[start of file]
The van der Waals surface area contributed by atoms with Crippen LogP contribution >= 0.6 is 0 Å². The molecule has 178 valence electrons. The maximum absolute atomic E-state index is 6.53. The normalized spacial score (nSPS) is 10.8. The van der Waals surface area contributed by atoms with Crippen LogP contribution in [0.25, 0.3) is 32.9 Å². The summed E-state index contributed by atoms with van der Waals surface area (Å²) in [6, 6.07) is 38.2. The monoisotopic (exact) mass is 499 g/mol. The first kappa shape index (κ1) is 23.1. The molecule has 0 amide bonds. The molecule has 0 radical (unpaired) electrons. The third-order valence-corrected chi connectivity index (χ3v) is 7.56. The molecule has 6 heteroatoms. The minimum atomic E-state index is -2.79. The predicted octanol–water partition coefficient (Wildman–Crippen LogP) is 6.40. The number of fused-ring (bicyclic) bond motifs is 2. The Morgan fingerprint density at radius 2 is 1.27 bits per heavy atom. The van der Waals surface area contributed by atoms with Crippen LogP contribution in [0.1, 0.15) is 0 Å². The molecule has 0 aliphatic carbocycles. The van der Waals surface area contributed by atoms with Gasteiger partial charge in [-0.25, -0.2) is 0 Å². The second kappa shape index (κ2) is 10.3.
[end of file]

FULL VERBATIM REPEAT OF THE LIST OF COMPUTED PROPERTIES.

The van der Waals surface area contributed by atoms with Crippen LogP contribution >= 0.6 is 0 Å². The molecule has 178 valence electrons. The maximum absolute atomic E-state index is 6.53. The normalized spacial score (nSPS) is 10.8. The van der Waals surface area contributed by atoms with Crippen LogP contribution in [0.25, 0.3) is 32.9 Å². The summed E-state index contributed by atoms with van der Waals surface area (Å²) in [6, 6.07) is 38.2. The monoisotopic (exact) mass is 499 g/mol. The first kappa shape index (κ1) is 23.1. The molecule has 0 amide bonds. The molecule has 0 radical (unpaired) electrons. The third-order valence-corrected chi connectivity index (χ3v) is 7.56. The molecule has 6 heteroatoms. The minimum atomic E-state index is -2.79. The predicted octanol–water partition coefficient (Wildman–Crippen LogP) is 6.40. The number of fused-ring (bicyclic) bond motifs is 2. The Morgan fingerprint density at radius 2 is 1.27 bits per heavy atom. The van der Waals surface area contributed by atoms with Crippen LogP contribution in [0.1, 0.15) is 0 Å². The molecule has 0 aliphatic carbocycles. The van der Waals surface area contributed by atoms with Gasteiger partial charge in [-0.25, -0.2) is 0 Å². The second kappa shape index (κ2) is 10.3.